Additional payment for hours worked in excess of 38 hours will be a matter for awards and agreements. Penalty rates will remain part of awards and agreements.

Ordinary hours of work will remain an allowable award matter. Awards may provide for fewer than 38 hours as ordinary hours, but will no longer be able to provide for ordinary working hours above 38 hours per week.

The Fair Pay and Conditions Standard also provides that an employer may require an employee to work reasonable additional hours.

Current awards

Those employers and organisations currently bound by awards will continue to be bound. Employees of constitutional corporations whose employment is subject to the award will also be bound. Minimum and award classification wages will be at the level set after the inclusion of the increase from the Australian Industrial Relations Commission's 2005 Safety Net Review. Minimum and award classifications will not fall below this level and will be subject to future variation by the Fair Pay Commission.

The current system of federal awards will continue to apply for the time being, however, all awards, including state awards (referred to as notional agreements) will ultimately be reviewed by the Award Review Taskforce, which will examine each award for the purpose of rationalising, reviewing and simplifying awards.

Award provisions which are more generous than the Fair Pay and Conditions Standard (federal minimum wage, hours of work, annual leave, personal/carer's leave, and parental leave) will continue to apply, however, an award (including a previous state award) that provides for an entitlement less than the minimum conditions under the Australian Fair Pay and Conditions Standard, is not enforceable, with the federal standard applying to that particular condition.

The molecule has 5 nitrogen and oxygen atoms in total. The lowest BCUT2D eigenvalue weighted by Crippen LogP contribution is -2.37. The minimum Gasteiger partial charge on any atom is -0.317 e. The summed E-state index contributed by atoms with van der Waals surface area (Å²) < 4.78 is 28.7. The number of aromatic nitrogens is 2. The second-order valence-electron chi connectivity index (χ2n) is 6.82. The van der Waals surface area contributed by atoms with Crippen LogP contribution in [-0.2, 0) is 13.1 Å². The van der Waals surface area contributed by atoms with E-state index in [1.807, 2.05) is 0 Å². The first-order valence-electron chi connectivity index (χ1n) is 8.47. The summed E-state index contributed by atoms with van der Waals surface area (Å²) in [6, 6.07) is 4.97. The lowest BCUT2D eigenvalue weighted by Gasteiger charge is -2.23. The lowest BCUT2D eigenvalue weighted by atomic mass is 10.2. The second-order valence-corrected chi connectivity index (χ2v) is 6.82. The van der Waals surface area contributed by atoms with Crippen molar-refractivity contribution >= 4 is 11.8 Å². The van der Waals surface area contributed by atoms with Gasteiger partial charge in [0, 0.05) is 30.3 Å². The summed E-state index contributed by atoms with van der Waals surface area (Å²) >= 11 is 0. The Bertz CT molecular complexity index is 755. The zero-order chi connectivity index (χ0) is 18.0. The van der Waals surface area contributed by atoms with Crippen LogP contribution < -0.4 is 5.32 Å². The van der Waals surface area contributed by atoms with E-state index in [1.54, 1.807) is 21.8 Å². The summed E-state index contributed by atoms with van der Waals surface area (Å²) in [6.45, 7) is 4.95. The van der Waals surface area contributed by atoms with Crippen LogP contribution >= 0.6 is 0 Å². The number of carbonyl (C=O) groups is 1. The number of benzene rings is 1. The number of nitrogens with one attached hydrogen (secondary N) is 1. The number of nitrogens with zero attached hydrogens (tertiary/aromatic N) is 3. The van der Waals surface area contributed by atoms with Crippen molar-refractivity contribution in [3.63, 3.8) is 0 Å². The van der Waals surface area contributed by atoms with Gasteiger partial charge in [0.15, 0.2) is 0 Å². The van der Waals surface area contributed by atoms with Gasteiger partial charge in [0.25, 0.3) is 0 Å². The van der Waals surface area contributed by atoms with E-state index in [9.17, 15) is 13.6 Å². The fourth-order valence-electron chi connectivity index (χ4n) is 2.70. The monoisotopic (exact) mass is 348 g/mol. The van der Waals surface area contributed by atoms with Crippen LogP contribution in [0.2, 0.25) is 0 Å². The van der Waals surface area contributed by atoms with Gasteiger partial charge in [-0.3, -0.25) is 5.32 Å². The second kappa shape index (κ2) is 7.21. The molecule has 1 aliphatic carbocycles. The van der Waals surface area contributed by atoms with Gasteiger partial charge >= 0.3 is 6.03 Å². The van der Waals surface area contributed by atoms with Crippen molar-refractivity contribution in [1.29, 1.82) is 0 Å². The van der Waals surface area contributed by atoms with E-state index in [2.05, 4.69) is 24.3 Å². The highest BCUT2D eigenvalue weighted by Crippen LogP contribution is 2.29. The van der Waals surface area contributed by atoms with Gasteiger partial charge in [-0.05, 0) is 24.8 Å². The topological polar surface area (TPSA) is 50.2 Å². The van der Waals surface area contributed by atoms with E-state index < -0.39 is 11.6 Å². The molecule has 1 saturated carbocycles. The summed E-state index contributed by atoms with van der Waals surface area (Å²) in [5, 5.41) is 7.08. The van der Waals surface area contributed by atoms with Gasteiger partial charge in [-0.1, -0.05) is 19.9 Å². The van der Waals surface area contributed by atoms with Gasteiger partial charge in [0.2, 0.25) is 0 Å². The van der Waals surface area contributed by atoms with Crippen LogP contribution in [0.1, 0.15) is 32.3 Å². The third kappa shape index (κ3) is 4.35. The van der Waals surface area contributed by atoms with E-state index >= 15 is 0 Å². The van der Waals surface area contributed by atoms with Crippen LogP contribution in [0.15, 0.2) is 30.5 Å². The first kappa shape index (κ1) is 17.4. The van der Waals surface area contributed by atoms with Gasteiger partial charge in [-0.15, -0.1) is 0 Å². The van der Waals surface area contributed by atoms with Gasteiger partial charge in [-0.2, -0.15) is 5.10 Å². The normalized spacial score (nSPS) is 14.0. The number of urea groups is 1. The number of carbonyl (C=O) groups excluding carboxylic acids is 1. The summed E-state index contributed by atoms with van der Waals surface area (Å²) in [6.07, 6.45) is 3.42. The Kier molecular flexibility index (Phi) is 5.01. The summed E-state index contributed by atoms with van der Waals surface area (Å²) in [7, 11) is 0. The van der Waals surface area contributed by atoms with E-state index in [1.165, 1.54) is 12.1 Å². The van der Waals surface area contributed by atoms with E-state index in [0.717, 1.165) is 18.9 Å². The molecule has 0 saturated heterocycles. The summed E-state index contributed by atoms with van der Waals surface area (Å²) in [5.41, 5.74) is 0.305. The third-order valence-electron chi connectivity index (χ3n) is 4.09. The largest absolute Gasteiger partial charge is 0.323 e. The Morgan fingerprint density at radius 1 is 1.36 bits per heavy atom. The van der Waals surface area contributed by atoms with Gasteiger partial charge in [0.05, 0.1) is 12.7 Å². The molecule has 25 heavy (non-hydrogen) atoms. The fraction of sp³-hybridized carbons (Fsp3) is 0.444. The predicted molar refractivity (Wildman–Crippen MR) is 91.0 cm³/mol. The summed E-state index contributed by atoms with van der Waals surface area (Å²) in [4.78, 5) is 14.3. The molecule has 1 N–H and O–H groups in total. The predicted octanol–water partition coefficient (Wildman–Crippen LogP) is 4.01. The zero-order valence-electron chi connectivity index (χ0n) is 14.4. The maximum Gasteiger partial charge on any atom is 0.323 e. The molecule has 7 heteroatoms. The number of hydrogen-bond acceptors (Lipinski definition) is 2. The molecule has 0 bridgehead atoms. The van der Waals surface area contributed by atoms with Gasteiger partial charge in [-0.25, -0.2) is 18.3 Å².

Current agreements

An agreement in place at the commencement of the legislation (including a transitional state agreement) will continue to operate beyond its nominal expiry date until terminated or replaced. These old agreements may be terminated after their nominal expiry date using the termination provisions which currently apply.

It should be noted that the minimum conditions provided under the Australian Fair Pay and Conditions Standard, ie. federal minimum wage, annual leave, hours of work, personal/carer's leave, and parental leave, do not apply to a current federal certified agreement or a previous state agreement where the agreement prescribes a lesser condition than the Standard.

Protected and allowable award provisions

Apart from the guaranteed minimum conditions regarding the minimum wage, annual leave, ordinary hours of work, personal (sick) leave, and parental leave, there will be other award conditions, referred to as 'allowable award matters', which will still apply unless otherwise specified by an agreement.

These allowable award matters include:

  • ordinary time hours of work and the time within which they are to be performed, rest breaks, notice periods (not notice of termination) and variations to working hours;
  • incentive-based payments and bonuses;
  • annual leave loadings;
  • ceremonial leave;
  • observance of days within a State or Territory as a public holiday, and entitlements of employees to payment in respect of those days;
  • monetary allowances for - expenses incurred in the course of employment, eg. fares and travelling allowance, living away from home allowance, locomotion allowance;
  • responsibilities or skills that are not taken into account in rates of pay for employees, eg. leading hand allowance, qualifications allowance, first aid allowance; disabilities associated with the performance of particular tasks or work in particular conditions or locations, eg. special rates for hot work, confined space, height money, wet work, cold work;
  • loadings for working overtime or for shift work;
  • penalty rates;
  • redundancy pay, except where the employer employs less than 15 employees; and at the initiative of the employer and on the grounds of operational requirements, or because the employer is insolvent;
  • stand-down provisions;
  • dispute settling procedures, where it complies with the model dispute resolution process;
    type of employment, such as full-time employment, casual employment, regular part-time employment and shift work;